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Hind Horn

[ Roud 28 ; Child 17 ; G/D 5:1022 ; Ballad Index C017 ; trad.]

Ewan MacColl sang the Child ballad Hind Horn in 1956 on his and A.L. Lloyd's Riverside anthology The English and Scottish Popular Ballads (The Child Ballads) Volume I. Like most of his tracks from this series it was reissued in 2009 on his Topic anthology Ballads: Murder·Intrigue·Love·Discord. Kenneth S. Goldstein commented in the Riverside album's booklet:

This ballad is based on the various medieval metrical romances concerning the adventures of a legendary King Horn which date from the 13th century. The ballad concerns itself with only one incident of the many related in the romances. Hind Horn serves the King for seven years and has fallen in love with his daughter. The King is angry and sends Hind Horn to sea. The daughter has given young Horn a ring; as long as the stones keep their colour, she is true to him, but if they change hue, she has succumbed to another man. Hind Horn looks at the ring and finds it has turned pale. He makes for land and meets an old beggar who gives him the news that the King's daughter has married but will not go into the bridal bed until she hears of Hind Horn. Horn changes clothes and gear with the beggar and goes to the palace. The bride comes down to drink with the beggar and Hind Horn drops the ring into the glass. She questions him as to where he got the ring and Horn reveals his identity. The King's daughter is ready to give up her position to join him, but Hind Horn tells her he can maintain her as a lady.

The ballad is known widely in Scotland, but has not been found in England. It is extremely rare in America, several texts having been recovered from Canadians of Scottish ancestry.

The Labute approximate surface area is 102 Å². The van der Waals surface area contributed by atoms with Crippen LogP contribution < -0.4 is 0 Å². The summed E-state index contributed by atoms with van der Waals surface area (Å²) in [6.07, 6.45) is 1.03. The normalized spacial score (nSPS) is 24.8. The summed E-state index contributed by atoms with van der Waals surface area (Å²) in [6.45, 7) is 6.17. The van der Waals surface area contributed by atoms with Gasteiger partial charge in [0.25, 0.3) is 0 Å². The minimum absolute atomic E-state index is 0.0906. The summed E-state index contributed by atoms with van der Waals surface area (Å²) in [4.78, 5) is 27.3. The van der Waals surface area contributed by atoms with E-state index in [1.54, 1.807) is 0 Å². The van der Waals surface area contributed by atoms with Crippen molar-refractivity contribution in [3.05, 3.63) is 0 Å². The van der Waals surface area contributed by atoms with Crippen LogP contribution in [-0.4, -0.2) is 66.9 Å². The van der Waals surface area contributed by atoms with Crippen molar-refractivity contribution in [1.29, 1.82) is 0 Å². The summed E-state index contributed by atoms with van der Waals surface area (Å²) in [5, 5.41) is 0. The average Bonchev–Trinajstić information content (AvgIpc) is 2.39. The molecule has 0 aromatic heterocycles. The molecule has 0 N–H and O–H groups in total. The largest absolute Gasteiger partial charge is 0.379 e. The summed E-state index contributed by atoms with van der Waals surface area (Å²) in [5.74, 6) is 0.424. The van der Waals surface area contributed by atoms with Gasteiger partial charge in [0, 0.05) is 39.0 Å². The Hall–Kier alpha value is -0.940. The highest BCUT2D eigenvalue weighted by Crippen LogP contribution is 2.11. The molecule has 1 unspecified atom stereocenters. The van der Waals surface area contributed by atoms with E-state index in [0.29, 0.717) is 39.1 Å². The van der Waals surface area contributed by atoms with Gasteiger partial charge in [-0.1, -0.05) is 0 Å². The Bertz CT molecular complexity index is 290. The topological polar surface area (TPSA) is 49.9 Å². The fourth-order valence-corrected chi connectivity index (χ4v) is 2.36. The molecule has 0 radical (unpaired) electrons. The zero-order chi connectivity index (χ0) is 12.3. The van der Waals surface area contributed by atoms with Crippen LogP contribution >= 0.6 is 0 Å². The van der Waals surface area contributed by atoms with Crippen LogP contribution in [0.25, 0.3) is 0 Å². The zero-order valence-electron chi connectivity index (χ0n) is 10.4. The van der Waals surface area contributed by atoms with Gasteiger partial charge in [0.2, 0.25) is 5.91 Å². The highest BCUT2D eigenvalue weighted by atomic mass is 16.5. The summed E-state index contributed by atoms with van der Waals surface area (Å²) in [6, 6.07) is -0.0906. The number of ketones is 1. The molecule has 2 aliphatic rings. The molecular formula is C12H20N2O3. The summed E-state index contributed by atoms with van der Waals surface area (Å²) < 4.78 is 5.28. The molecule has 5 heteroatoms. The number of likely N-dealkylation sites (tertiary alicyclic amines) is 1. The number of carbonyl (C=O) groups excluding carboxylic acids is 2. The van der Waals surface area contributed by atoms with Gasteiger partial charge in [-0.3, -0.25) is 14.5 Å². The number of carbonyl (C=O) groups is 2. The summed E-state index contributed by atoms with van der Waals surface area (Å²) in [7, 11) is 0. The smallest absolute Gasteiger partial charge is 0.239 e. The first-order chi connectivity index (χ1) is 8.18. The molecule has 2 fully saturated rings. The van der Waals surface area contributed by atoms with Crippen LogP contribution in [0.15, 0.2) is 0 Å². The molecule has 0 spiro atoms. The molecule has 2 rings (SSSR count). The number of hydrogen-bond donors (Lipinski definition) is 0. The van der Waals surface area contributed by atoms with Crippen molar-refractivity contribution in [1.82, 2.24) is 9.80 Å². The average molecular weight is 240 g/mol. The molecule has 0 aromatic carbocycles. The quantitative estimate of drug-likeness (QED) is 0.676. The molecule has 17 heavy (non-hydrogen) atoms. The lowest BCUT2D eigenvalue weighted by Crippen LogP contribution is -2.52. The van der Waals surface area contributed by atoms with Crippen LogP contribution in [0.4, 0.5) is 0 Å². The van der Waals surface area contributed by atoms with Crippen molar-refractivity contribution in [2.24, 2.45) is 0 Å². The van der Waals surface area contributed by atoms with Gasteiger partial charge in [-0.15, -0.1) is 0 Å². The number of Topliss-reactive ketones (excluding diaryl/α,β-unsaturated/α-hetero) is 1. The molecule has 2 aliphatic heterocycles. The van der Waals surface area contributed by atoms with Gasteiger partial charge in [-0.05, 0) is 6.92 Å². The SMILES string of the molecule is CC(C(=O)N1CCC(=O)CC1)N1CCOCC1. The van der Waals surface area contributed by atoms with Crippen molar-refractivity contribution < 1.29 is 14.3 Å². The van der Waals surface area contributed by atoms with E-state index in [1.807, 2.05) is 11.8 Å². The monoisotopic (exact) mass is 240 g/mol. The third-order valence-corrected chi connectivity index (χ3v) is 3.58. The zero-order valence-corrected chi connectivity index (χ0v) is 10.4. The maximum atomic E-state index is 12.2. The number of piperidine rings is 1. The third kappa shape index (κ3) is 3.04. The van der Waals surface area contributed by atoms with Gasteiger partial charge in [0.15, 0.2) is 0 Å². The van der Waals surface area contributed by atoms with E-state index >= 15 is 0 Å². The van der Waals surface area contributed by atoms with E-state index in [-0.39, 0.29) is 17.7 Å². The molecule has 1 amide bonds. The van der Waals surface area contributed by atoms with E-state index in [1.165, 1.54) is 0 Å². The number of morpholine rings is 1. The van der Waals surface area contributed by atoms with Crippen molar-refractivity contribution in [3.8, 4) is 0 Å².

The version MacColl sings, which implies, but never directly states, that the ring has been bestowed, is the “B” text from Greig and Keith [Last Leaves of Traditional Ballads and Ballad Airs]./p>

Bandoggs recorded Hind Horn with Tony Rose singing lead in 1978 for their eponymous album Bandoggs and Chris and Pete Coe returned to it in 2001 on her Backshift CD A Wiser Fool.

Maddy Prior sang Hind Horn in 1997 on her CD Flesh and Blood. This song was later included in her anthology Collections: A Very Best of 1995 to 2005. A live recording from the Maddy Prior, Family & Friends Christmas tour of 1999 was released on their CD Ballads and Candles. Maddy Prior commented in her original album's sleeve notes:

This is not a ballad I've heard sung before, but the motifs are familiar; the exchange of rings, the seven year absence, the return on the wedding day disguised as a beggar. According to Francis James Child in his English and Scottish Popular Ballads, the antecedents of the story go back to beyond the 14th Century to much longer romances of which the ballad is a mere extract. One version is set in the Crusades, and has more magical qualities to it, Saladin whisking him back to his homeland. The beginnings of our social structure date from this time and the long partings that continually occur in traditional songs may hold a memory of these expeditions, where men would return overdue, battle scarred, and unrecognisable, and in the absence of modern bureaucracy, some token was needed to establish identity. Little is made of how the women's hearts may have changed and they are invariably, if sometimes unconvincingly, overjoyed.

Brian Peters sang Hind Horn in 2001 on his CD Lines. He commented in his liner notes:

Hind Horn makes up for a disappointing lack of bloodshed with an admirable piece of cool from the hero which finally wins the day—most of us in Mr Horn's position would just have gatecrashed the wedding shouting drunken abuse and got arrested. The tune is half traditional, half made up.

Rachel Newton of The Furrow Collective sang Hind Horn on their 2014 album At Our Next Meeting. She commented in their sleeve notes:

I was first struck by this song on hearing a great version on Chris Coe's album A Wiser Fool. There are many variants listed in Child's English and Scottish Popular Ballads, including one that mentions my home town of Edinburgh. I was drawn to the magic in the song and the thought of Hind Horn tearing back across the sea to reclaim Jean's love at the sight of the ring fading.